Fondue works as a solid opening act to define the style and sense of mystery that Langen seeds throughout the entire work. Langen sets up a jarring discord between static silence and bursts of whip pan camerawork and sharp edits, channelling the spirit of Sam Raimi and Edgar Wright but willing to sit back and let the viewer be immersed in a grimy layer of the unknown, one that quickly devolves as seemingly innocent Halloween tradition, the trick or treat, is subverted into the darkest act of evil, mirroring the playful rituals of dressing up, stalking through the streets and knocking on a stranger’s door…turns into the ritualistic preparations of a predator. It’s an interesting opening salvo, rough around the edges but in its raw edges leaves a serrated mark that sets the grizzly tone for the other pieces of the malevolent mosaic to come.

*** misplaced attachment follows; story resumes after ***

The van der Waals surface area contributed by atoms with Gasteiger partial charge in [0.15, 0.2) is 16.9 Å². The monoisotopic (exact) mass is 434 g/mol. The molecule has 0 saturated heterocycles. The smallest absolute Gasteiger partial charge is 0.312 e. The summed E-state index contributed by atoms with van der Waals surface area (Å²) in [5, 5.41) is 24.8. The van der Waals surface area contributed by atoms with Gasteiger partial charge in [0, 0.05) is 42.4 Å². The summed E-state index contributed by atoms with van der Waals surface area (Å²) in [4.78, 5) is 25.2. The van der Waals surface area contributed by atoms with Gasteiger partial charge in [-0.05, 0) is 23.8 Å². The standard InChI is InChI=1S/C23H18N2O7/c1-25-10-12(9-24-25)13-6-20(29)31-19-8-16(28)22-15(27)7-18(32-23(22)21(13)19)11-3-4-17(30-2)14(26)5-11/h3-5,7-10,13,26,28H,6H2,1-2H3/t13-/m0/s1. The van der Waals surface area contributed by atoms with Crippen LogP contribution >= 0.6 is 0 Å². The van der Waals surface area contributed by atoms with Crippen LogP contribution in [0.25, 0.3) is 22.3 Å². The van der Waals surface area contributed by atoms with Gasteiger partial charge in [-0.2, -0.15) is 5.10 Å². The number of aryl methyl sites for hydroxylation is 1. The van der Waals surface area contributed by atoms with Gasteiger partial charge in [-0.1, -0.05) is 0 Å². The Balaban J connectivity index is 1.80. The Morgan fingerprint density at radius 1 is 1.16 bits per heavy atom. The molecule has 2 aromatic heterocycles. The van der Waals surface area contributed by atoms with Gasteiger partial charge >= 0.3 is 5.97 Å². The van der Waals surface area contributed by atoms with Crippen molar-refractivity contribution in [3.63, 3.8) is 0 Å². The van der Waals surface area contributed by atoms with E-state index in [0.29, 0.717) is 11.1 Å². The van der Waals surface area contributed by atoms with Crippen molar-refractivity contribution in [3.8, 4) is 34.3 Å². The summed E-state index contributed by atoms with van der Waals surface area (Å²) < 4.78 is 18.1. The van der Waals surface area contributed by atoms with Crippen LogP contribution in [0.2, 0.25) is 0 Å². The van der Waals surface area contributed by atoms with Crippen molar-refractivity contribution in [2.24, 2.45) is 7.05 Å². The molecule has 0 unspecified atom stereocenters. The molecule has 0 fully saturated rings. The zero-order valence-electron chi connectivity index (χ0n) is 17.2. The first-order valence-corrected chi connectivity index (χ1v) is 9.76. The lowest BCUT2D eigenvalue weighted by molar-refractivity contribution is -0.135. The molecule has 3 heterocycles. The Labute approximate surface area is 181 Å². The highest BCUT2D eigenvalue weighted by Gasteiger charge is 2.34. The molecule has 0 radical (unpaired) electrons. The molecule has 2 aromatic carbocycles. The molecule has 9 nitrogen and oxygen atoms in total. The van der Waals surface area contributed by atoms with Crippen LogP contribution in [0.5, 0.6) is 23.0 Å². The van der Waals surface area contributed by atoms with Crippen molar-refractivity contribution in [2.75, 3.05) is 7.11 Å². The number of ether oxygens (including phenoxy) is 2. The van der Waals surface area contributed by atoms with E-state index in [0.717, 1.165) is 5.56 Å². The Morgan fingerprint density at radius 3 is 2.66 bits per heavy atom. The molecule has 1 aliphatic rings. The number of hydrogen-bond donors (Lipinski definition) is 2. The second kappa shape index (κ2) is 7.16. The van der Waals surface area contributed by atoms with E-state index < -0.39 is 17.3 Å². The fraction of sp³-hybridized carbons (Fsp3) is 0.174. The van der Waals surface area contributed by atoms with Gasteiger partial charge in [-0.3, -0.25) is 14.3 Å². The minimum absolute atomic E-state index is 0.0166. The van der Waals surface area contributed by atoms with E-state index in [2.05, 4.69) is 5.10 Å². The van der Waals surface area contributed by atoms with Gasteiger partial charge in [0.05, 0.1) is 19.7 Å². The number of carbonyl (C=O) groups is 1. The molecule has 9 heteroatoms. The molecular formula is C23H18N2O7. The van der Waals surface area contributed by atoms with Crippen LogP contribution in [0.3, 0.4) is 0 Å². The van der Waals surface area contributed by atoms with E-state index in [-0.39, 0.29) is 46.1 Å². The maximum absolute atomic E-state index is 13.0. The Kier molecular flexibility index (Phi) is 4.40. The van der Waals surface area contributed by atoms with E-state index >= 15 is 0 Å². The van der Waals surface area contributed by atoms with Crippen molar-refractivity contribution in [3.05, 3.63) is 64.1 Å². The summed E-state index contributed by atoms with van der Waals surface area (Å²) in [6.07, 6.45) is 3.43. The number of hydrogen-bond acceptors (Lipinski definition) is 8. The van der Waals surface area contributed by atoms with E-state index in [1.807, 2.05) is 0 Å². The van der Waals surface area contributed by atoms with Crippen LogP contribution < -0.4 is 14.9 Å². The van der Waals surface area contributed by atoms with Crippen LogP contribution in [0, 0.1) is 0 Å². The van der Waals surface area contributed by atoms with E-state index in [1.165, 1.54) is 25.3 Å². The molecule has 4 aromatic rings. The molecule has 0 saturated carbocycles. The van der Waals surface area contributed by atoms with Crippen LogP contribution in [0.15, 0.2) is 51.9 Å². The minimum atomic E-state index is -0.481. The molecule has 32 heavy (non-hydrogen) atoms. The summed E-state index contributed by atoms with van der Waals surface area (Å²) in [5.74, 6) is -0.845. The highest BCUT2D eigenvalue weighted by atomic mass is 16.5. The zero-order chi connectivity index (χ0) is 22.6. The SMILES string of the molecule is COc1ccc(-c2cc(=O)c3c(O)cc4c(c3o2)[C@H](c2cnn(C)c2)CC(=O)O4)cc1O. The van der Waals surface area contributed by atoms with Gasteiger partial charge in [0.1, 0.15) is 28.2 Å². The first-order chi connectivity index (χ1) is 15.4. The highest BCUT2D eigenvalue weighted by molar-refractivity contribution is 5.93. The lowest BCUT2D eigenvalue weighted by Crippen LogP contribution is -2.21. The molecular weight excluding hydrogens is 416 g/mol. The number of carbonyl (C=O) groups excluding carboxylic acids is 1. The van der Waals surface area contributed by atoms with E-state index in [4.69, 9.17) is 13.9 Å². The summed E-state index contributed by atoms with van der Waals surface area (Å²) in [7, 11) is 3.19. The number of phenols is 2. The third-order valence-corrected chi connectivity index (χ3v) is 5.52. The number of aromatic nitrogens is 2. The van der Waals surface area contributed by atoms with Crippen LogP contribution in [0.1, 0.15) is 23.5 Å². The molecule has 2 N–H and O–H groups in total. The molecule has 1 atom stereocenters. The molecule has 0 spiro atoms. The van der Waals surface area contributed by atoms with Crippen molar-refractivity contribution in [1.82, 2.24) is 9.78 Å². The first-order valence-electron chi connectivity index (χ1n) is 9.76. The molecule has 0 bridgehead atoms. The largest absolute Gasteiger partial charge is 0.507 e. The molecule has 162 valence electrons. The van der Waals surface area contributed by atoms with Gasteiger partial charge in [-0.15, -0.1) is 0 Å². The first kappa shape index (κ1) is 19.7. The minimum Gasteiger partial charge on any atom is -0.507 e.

Unquestionably the strongest segment of the collection, Malleus Maleficarum is a dark and brooding piece that impressively holds both impact in its locus of horror, while confronting deeper social issues that are at the core of American values. The greatest compliment I can pay is the fact that this sequence almost holds something o The Wicker Man and Deliverance in terms of its sense of small town sinister fever and a threat that is at once normalised and absolutely monstrous in its sheer callous drive. The imagery at play is startlingly stark in its direct nature; particularly evoked in the simplicity behind the reality of brutality on display. The image of a man tied to a wooden post, limp and exposed in the middle of a broad field, a location of mid-western or southern American expanse that connects back to the traditions of the land itself, feels nearly apocalyptic in its blunt and chillingly senseless reality, a reflection of a nation on the edge of something barbaric. This is given further thematic depth by the focus on gender and sexuality that is skilfully expressed. Langen sets up a surface division between male and female initially with the central male pictured as an outsider, and wracked with fear; while the mother and daughter are the calm force, focused and unshaken, provide an interesting subversion on stereotypical gender roles. Langen beautifully develops this with even more pointed and playful design by cross cutting between the Mothers savagely beating her victim with the daughter preparing her cookies in the kitchen: a sequence that brings into perfect contrast savagery with delicacy to rend the spectrum of clichéd female representation asunder. Bringing so many elements together in such a tightly paced and deliberate fashion is extremely impressive to behold, here Malleus Maleficarum illustrates exactly what this form can achieve when used with pointed intelligence.